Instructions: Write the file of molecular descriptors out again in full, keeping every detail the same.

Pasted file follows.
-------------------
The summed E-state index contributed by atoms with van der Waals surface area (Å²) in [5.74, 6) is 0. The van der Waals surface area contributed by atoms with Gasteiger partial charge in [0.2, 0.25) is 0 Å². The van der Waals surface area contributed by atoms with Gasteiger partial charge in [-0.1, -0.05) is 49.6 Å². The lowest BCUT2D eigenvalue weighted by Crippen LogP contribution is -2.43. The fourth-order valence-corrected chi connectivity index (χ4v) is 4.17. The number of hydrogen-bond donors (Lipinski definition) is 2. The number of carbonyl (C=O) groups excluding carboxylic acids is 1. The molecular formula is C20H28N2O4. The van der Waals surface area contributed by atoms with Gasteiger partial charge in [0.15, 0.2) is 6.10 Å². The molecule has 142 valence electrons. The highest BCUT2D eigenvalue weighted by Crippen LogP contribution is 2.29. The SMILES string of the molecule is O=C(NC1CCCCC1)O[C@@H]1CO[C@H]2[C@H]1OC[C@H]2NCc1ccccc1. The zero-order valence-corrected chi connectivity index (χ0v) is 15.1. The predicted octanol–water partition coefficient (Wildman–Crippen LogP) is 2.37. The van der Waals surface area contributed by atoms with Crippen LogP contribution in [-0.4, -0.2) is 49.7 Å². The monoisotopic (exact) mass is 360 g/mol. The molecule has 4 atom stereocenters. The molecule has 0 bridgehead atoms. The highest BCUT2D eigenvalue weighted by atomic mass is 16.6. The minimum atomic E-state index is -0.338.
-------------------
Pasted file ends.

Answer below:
The summed E-state index contributed by atoms with van der Waals surface area (Å²) in [5.74, 6) is 0. The van der Waals surface area contributed by atoms with Gasteiger partial charge in [0.2, 0.25) is 0 Å². The van der Waals surface area contributed by atoms with Gasteiger partial charge in [-0.1, -0.05) is 49.6 Å². The lowest BCUT2D eigenvalue weighted by Crippen LogP contribution is -2.43. The fourth-order valence-corrected chi connectivity index (χ4v) is 4.17. The number of hydrogen-bond donors (Lipinski definition) is 2. The number of carbonyl (C=O) groups excluding carboxylic acids is 1. The molecular formula is C20H28N2O4. The van der Waals surface area contributed by atoms with Gasteiger partial charge in [0.15, 0.2) is 6.10 Å². The molecule has 142 valence electrons. The highest BCUT2D eigenvalue weighted by Crippen LogP contribution is 2.29. The SMILES string of the molecule is O=C(NC1CCCCC1)O[C@@H]1CO[C@H]2[C@H]1OC[C@H]2NCc1ccccc1. The zero-order valence-corrected chi connectivity index (χ0v) is 15.1. The predicted octanol–water partition coefficient (Wildman–Crippen LogP) is 2.37. The van der Waals surface area contributed by atoms with Crippen LogP contribution in [-0.4, -0.2) is 49.7 Å². The monoisotopic (exact) mass is 360 g/mol. The molecule has 4 atom stereocenters. The molecule has 0 bridgehead atoms. The highest BCUT2D eigenvalue weighted by atomic mass is 16.6. The minimum atomic E-state index is -0.338.